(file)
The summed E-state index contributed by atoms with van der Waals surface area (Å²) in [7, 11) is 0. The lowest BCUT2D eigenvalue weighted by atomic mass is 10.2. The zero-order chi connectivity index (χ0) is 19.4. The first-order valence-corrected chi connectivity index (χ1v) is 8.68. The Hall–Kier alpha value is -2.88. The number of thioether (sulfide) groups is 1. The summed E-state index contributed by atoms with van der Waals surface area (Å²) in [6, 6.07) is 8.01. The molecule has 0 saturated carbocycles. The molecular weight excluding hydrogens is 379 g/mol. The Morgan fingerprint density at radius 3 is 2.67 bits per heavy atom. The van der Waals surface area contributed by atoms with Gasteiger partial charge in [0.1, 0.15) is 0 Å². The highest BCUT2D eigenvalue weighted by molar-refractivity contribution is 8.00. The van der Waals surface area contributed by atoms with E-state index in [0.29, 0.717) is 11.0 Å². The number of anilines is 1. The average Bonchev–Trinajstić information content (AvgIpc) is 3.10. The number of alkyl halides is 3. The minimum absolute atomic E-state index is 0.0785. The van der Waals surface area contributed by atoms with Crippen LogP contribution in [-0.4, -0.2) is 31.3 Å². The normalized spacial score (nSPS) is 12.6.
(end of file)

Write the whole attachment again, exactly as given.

The summed E-state index contributed by atoms with van der Waals surface area (Å²) in [7, 11) is 0. The lowest BCUT2D eigenvalue weighted by atomic mass is 10.2. The zero-order chi connectivity index (χ0) is 19.4. The first-order valence-corrected chi connectivity index (χ1v) is 8.68. The Hall–Kier alpha value is -2.88. The number of thioether (sulfide) groups is 1. The summed E-state index contributed by atoms with van der Waals surface area (Å²) in [6, 6.07) is 8.01. The molecule has 0 saturated carbocycles. The molecular weight excluding hydrogens is 379 g/mol. The Morgan fingerprint density at radius 3 is 2.67 bits per heavy atom. The van der Waals surface area contributed by atoms with Gasteiger partial charge in [0.1, 0.15) is 0 Å². The highest BCUT2D eigenvalue weighted by molar-refractivity contribution is 8.00. The van der Waals surface area contributed by atoms with E-state index in [0.29, 0.717) is 11.0 Å². The number of anilines is 1. The average Bonchev–Trinajstić information content (AvgIpc) is 3.10. The number of alkyl halides is 3. The minimum absolute atomic E-state index is 0.0785. The van der Waals surface area contributed by atoms with Crippen LogP contribution in [-0.4, -0.2) is 31.3 Å². The normalized spacial score (nSPS) is 12.6.